Turn to almost any organization in the country and a familiar thread is going to be heard - What is the ROI (Return on Investment) for this project? Human Resources is no different. Through the works of Bersin & Associates, who in their 2011 report "The Best Practices for the High Impact HR Organization" determined that the top challenge for HR Management was the ability to measure HR programs in financial terms and the work of Jac Fit-Enz and Wayne Cascio who each showed us how to measure HR management we have an idea on how to quantify the ROI of HR. The problem is that this view is concentrated in the metrics of hiring our human capital assets.
However regardless of how defining the ROI measurements are for the above efforts, we seem to be missing a whole other metric of HR ROI. I refer to it as the return of decisions. We complain that our human capital assets are no longer engaged with our organizations but then either knowingly or unknowingly allow our organizations to make very dump mistakes in treating those assets as valuable parts of the organization. Consider these recent enforcement activities:
- On May 1, a federal district court handed down ...
What’s the smartest foreign policy choice for the U.S. now? Remember that good strategy is inevitably about saying yes and no to the right issues. That being the case, how should U.S. politicians be answering this question? Richard Haass, the well-known diplomat, policy author and former President of the Council on Foreign Relations, flips the switch and pushes the reset button to answer this question in his latest book. In fact, he’s playing with heresy.
Set aside your doubts. Haass has not been inspired by Wile E. Coyote. The book, Haass writes in his Time article, is driven by what is and is not going on here at home—the lurching from crisis to crisis. You know, threatening not to pay our bills, cutting investments from human and physical capital, stealing from our children, and “educating people from abroad who want to stay and contribute to this society—and then refusing them the opportunity to do just that.”
The political system makes it difficult to be much of an optimist. And the hawks and defense industries along with retiree and public service unions don’t help at all. The emphasis upon involvement in ...
Fortunately or unfortunately, employee engagement is a hot topic.
Don’t get me wrong, engagement is important. There’s a proven link between engagement, productivity and profits. Companies should want to have engaged employees.
It’s virtually impossible to have an engaged employee who isn’t happy. So step one in the engagement formula should be creating happiness at work. This doesn’t mean that everyone will be 100% happy 100% of the time. That’s not realistic. But it’s not unreasonable to strive for more happy days than not happy days.
As an employee, I should be able to tell my employer “With rare exception, I’m happy coming to work.”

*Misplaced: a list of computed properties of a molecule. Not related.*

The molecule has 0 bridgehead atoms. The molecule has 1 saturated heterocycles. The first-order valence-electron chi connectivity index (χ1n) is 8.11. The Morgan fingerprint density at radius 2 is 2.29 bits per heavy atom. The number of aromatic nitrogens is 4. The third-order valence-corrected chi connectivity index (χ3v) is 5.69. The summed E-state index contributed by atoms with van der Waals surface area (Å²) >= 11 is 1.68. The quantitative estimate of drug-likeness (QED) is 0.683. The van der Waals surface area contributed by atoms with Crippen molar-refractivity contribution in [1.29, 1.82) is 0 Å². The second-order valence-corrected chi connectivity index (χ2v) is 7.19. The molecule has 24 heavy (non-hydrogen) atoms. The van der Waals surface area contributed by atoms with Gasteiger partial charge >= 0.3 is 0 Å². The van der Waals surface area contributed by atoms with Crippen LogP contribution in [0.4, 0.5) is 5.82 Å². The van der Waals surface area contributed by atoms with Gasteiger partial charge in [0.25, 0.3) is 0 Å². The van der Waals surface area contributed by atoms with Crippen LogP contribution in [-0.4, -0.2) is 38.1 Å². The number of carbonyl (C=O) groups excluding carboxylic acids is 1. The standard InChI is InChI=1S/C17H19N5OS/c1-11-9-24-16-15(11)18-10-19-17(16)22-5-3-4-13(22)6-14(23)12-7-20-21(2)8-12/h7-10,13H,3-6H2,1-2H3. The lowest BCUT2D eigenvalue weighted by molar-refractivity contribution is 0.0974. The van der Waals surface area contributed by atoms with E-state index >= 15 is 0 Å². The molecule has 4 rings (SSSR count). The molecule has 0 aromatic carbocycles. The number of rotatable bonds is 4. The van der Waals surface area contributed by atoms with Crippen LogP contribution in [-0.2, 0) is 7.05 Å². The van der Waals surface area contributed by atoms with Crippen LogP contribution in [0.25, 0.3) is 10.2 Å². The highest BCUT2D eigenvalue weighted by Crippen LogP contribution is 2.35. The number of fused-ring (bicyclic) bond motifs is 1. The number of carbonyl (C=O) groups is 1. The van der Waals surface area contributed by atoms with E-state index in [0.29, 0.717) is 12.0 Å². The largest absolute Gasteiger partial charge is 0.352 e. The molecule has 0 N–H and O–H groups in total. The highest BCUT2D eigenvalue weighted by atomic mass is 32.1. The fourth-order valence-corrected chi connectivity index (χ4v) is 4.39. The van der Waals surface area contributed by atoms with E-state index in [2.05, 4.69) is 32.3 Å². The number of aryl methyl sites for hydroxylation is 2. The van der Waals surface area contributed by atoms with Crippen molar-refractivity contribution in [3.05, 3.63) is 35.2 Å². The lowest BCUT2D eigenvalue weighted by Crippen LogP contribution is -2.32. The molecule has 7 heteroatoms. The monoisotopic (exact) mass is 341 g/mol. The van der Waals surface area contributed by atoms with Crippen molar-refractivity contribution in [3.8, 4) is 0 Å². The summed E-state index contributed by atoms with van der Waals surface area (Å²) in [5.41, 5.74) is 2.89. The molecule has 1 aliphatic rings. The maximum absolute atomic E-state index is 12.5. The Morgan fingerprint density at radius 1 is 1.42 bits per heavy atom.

The question becomes, what does a company need to do in order to achieve happiness at work? That’s the ultimate philosophical question. You could start by asking people:
Name one thing that makes you happy about working here.
It might sound hokey but think of the list you would have:
- Things your company should keep doing.
- Reasons to tell job applicants and candidates.
- Things to put on your career site, LinkedIn company page or Facebook page.
I also wonder ...
Recognize This! – Only the employee can define what is meaningful work to them. Leaders, however, are critical for helping them catch the vision.
Yesterday, I wrote about the importance of engaging in meaningful work for employees. But what, exactly, does “meaningful work” mean? As I was catching up on my (admittedly large) backlog of news and blogs in my reader, I found this nugget from the Switch & Shift blog (which is rapidly becoming one of my favorite daily reads):
“Managers cannot make work meaningful for employees. Managers, however, can shape the workplace environment to let meaningful work become possible for employees. With a context set to let meaning be experienced, employees can leverage the environment to derive meaning from their work.
“Meaningful work is vague. What exactly is it? Assuredly it begins quite selfishly. But this is out of necessity. For work to be meaningful, it is the employee who must label it so. This requires a belief that meaningful work is a desired outcome from managements’ actions. And employees believe managements’ intentions and see actions aimed to let meaning emerge.”
I have been interested in the furore that has followed Yahoo CEO Marissa Mayer banning workers from working from home. I’ve also read that Hubert Joly, the new chief at struggling retailer Best Buy has also just scrapped their Results Only Work Environment (ROWE) for their corporate employees. Corporate staff who, until now, have been allowed to telecommute, as long as they got their results, will now be required to work at the corporate headquarters, though some managers will still have discretion to accommodate some workers. Joly’s intention is to shift the culture to one of greater accountability. A Best Buy spokesman said, “It makes sense to consider not just what the results are but how the work gets done.”
Think about it for a minute.
Like many, the initial assumption I leapt to was that here were those awful authoritarians: new in the job, trying to make their mark, trying desperately to cling to hierarchical power and going about it rather clumsily. Isn’t the modern thing to show respect to workers and give them autonomy? As long as they achieve their outputs, we don’t have to regulate their ...